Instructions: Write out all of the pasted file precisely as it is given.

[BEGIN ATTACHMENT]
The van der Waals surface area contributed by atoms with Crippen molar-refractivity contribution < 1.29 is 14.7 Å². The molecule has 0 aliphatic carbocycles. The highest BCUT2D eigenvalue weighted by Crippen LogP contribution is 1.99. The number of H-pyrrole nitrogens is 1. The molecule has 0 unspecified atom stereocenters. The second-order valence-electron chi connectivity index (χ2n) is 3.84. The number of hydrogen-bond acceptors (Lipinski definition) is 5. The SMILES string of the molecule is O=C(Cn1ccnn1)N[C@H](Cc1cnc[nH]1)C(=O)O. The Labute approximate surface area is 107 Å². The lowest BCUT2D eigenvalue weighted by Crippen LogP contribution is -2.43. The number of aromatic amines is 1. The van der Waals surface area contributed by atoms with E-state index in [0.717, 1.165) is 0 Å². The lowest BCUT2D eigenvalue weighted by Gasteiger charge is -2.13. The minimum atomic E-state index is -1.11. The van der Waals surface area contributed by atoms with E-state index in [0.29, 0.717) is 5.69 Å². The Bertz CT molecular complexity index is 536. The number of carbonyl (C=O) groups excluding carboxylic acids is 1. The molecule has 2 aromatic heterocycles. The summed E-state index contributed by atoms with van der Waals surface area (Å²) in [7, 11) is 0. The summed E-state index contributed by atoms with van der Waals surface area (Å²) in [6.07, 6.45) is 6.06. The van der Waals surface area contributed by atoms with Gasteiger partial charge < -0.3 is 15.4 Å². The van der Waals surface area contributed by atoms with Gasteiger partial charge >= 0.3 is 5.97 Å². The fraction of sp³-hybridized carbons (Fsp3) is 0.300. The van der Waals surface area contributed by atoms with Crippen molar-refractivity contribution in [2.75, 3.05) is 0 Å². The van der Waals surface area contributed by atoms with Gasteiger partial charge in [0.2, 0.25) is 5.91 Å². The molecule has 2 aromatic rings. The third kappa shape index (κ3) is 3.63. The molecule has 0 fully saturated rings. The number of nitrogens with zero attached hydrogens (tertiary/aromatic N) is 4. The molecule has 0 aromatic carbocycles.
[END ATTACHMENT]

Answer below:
The van der Waals surface area contributed by atoms with Crippen molar-refractivity contribution < 1.29 is 14.7 Å². The molecule has 0 aliphatic carbocycles. The highest BCUT2D eigenvalue weighted by Crippen LogP contribution is 1.99. The number of H-pyrrole nitrogens is 1. The molecule has 0 unspecified atom stereocenters. The second-order valence-electron chi connectivity index (χ2n) is 3.84. The number of hydrogen-bond acceptors (Lipinski definition) is 5. The SMILES string of the molecule is O=C(Cn1ccnn1)N[C@H](Cc1cnc[nH]1)C(=O)O. The Labute approximate surface area is 107 Å². The lowest BCUT2D eigenvalue weighted by Crippen LogP contribution is -2.43. The number of aromatic amines is 1. The van der Waals surface area contributed by atoms with E-state index in [0.717, 1.165) is 0 Å². The lowest BCUT2D eigenvalue weighted by Gasteiger charge is -2.13. The minimum atomic E-state index is -1.11. The van der Waals surface area contributed by atoms with E-state index in [0.29, 0.717) is 5.69 Å². The Bertz CT molecular complexity index is 536. The number of carbonyl (C=O) groups excluding carboxylic acids is 1. The molecule has 2 aromatic heterocycles. The summed E-state index contributed by atoms with van der Waals surface area (Å²) in [7, 11) is 0. The summed E-state index contributed by atoms with van der Waals surface area (Å²) in [6.07, 6.45) is 6.06. The van der Waals surface area contributed by atoms with Gasteiger partial charge < -0.3 is 15.4 Å². The van der Waals surface area contributed by atoms with Gasteiger partial charge >= 0.3 is 5.97 Å². The fraction of sp³-hybridized carbons (Fsp3) is 0.300. The van der Waals surface area contributed by atoms with Crippen molar-refractivity contribution in [2.75, 3.05) is 0 Å². The van der Waals surface area contributed by atoms with Gasteiger partial charge in [0.2, 0.25) is 5.91 Å². The molecule has 2 aromatic rings. The third kappa shape index (κ3) is 3.63. The molecule has 0 fully saturated rings. The number of nitrogens with zero attached hydrogens (tertiary/aromatic N) is 4. The molecule has 0 aromatic carbocycles.